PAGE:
Fun-time for wise old birds
You teachers may have snatched a bit of respite from the Treasury's grinding jaws this time round, but don't be fooled. The Treasury always wins in the end. Bet you anything that within a decade or so anyone who totters out of the classroom aged 60 will then spend a few years doing private coaching, knocking out soft toys, trading on eBay, or possibly retraining as nosey-parker government inspectors for the crackpot new Hip (home information packs) industry. Face it: a few years from now, everyone's pension is going to be slower to arrive or a hell of a lot smaller.
So here is a modest proposal. Let the teaching profession put its great brains to work on a scheme to make something fine and inspiring out of the past five years. Let us find a way to beautify the extra half-decade and prevent Mr Chips mutating into Mr Chippy. I have been working on the following wheeze, which complements my revolutionary No Tax Returns for Over-Seventies Bill.
My educational breakthrough for school teachers is called the WOB initiative: an acronym for Wise Old Birds (substitute another B-word if you wish). What happens is this: when a teacher reaches 60, he or she may apply to become a WOB for the last five years.
Not everyone will be accepted, of course, because some will be designated as OBOs, or Officially Burned Out, and encouraged to leave and do something else. But the WOBs who stayed in school would enter a totally new phase of working life. They would be expected to teach the usual hours, but remain exempt from all paperwork. No marking, assessment, record-keeping or requirement to submit lesson plans. Nor need they follow the curriculum in any but the sketchiest outline.
Ofsted inspectors will be told to leave them alone, since WOBhood in its own right represents an accolade and a guarantee of real (if perhaps offbeat) merit. To avoid undue pressure on younger colleagues, each school will be allowed a finite proportion of WOB teachers, so there may be some shuffling around as each generation matures and qualifies.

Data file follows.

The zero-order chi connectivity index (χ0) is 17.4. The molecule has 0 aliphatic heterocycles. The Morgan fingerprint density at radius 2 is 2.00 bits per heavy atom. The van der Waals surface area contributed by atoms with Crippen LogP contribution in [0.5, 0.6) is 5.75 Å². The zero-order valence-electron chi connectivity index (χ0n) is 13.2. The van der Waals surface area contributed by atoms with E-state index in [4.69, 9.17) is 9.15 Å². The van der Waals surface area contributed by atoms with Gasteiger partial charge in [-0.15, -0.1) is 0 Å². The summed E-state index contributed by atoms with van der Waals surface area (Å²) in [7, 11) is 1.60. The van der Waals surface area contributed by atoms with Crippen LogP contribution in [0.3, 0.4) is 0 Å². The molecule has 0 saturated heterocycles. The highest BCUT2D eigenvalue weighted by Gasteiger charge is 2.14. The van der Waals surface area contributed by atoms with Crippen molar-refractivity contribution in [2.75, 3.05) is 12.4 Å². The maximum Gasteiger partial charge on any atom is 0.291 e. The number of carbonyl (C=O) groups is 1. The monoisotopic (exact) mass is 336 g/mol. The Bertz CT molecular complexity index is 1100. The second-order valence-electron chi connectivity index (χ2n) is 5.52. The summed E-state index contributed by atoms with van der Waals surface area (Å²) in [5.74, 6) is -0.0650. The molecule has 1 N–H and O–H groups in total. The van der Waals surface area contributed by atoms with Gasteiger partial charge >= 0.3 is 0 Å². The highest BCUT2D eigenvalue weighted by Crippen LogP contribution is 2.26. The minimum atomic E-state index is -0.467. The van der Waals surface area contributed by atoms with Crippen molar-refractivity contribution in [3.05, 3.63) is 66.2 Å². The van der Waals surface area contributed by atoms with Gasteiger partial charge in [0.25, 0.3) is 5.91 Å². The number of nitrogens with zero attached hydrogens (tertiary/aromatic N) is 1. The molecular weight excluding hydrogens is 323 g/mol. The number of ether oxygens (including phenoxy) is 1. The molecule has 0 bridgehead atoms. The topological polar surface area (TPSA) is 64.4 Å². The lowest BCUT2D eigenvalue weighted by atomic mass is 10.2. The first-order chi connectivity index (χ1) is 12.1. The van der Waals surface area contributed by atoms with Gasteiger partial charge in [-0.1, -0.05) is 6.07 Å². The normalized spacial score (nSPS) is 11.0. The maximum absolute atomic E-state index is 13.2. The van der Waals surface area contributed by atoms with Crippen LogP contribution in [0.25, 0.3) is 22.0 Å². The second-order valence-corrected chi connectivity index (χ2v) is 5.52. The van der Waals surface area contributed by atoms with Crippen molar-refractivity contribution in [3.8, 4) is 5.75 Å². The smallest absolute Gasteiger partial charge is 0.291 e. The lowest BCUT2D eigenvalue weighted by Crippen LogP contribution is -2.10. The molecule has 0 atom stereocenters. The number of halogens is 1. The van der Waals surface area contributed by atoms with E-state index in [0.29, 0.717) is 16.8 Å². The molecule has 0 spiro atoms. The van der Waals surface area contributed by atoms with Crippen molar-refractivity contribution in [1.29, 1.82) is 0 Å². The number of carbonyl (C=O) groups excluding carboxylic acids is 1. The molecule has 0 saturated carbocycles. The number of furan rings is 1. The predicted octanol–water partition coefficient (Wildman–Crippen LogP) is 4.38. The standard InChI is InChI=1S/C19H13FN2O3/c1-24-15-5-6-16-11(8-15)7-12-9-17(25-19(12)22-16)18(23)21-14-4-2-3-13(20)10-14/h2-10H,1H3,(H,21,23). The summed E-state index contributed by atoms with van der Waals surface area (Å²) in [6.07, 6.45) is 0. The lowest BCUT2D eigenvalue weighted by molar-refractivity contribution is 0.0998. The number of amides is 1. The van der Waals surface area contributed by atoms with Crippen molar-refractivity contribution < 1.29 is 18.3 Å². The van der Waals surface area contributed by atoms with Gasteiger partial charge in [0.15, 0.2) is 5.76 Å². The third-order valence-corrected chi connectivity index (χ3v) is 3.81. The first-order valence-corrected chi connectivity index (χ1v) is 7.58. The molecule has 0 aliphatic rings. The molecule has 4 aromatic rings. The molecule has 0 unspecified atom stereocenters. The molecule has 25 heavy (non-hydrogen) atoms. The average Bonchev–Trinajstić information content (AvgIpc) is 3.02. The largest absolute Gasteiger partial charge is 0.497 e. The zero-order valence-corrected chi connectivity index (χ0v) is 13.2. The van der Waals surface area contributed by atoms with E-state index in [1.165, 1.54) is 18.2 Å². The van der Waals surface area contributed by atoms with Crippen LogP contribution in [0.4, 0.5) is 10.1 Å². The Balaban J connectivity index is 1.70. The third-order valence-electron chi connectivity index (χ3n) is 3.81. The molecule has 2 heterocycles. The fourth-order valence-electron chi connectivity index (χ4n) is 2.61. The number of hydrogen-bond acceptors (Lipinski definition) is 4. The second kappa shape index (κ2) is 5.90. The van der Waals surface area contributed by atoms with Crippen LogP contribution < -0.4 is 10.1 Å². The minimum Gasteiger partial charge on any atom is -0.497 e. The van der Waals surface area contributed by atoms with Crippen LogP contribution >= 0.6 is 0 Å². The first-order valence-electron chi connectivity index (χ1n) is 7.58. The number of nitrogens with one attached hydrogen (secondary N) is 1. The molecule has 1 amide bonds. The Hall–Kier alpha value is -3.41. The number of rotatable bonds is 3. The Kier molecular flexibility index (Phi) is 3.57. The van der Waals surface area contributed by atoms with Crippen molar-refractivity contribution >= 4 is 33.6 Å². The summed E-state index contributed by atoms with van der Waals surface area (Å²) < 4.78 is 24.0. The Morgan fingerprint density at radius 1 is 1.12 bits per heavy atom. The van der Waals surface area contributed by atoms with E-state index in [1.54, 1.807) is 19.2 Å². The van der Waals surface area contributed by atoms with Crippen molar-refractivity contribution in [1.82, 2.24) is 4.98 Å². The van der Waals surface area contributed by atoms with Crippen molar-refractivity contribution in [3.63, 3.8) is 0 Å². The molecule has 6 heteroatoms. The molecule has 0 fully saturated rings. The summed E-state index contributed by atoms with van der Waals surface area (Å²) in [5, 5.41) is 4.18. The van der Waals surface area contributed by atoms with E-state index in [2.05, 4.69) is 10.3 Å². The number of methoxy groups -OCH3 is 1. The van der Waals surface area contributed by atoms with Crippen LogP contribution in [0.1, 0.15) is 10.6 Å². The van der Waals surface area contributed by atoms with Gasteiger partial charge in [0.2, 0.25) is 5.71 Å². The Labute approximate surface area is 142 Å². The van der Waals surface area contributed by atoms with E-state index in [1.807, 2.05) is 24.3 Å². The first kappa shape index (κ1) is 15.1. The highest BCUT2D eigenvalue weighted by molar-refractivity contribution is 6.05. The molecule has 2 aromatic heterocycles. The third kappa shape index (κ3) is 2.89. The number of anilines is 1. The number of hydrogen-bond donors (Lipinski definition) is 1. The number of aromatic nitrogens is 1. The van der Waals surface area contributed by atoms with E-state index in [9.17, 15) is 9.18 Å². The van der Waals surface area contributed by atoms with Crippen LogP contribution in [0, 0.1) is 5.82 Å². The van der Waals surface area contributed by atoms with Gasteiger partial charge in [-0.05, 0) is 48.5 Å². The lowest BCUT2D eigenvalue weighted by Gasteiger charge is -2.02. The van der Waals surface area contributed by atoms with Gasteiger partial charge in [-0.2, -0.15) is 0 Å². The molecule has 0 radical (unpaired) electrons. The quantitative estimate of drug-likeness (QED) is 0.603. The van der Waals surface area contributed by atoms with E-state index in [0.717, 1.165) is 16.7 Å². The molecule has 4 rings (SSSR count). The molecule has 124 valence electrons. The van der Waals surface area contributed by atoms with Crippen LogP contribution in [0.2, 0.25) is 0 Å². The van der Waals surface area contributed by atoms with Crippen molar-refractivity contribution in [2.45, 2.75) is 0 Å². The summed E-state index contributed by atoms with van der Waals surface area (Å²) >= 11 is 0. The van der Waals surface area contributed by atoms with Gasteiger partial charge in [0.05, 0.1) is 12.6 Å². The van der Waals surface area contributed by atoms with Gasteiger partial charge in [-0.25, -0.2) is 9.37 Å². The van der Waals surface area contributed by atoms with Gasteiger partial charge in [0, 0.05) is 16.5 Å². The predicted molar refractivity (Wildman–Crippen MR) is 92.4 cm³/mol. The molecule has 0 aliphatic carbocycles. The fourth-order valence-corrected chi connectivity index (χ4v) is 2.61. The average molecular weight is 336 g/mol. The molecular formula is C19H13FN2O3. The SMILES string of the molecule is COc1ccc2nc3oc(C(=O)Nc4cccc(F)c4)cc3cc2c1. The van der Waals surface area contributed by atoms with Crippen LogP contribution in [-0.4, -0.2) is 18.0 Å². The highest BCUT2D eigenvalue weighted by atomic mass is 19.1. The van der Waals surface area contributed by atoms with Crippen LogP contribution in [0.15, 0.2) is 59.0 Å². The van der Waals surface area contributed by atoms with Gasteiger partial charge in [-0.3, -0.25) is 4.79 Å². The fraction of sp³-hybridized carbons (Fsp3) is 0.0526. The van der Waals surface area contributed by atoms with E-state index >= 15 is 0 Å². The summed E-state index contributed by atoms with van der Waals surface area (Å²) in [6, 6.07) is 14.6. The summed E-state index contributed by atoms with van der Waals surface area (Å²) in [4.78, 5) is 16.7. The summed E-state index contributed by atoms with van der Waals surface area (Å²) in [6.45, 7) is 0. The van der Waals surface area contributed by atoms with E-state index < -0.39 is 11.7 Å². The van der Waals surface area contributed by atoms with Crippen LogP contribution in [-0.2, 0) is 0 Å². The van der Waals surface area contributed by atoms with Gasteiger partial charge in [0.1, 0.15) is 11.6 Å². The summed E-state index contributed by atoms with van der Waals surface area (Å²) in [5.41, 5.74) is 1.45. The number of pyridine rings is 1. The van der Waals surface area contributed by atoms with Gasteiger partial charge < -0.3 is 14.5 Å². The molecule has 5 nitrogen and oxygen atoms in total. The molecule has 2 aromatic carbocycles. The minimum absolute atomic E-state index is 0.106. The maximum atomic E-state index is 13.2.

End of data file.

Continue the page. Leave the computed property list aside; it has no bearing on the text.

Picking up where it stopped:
The WOBs' function would be to teach, in the oldest and most relaxed tradition: sitting under a tree in the summer or in a well-stuffed shabby velvet armchair in the WOB room in winter (probably with a fire flickering). They would be wise wrinkled old gurus, elders of the tribe set apart from the bustle and bureaucracy of the school day.
Pupils would have timetabled sessions with them, a blessed relief from the tickbox life of Sats and worry. In primary schools WOBs would lead old-fashioned nature walks, demonstrate toy steam engines, and relate bloodcurdling heroics and legends. In secondary schools they would be responsible for the transmission of culture and good habits of thought: they would conduct Socratic dialogues with pupils, teach them to think outside the box, toss radical ideas at them, tell them about the natural world with wonder and give them a thrilling narrative sense of history.
They would tease them with paradoxes the way teachers used to, in a Dumbledoreish way (long white beards would be encouraged, though perhaps not for women).
WOBs would probably have less trouble keeping order, since it is an observable fact that stroppy teenagers have a mysterious habit of bonding with their grandparents, who are less of a threat than the combative and overstressed middle generation. And it goes without saying that the benign school WOB would also be available to nervous newly qualified teachers with advice, nips of sherry and anecdotes about how much worse they used to foul up in their young days, and how in the long run everything works out just fine. Young fast-track heads could come and see them sometimes, and get sage advice from people with no desire whatsoever to usurp or patronise them.
Imagine the steadying effect of these old buffers (playing a bit older than their real age, obviously). But also imagine how much fun it would be to become one: you would actually look forward to the day after your 60th birthday and your promotion to being an official WOB. Think of the pleasure of those last five years - just teaching, opening minds, enjoying the company of youth again with none of the aggravation of over-directed mainstream teaching. You'd never want to leave, would you?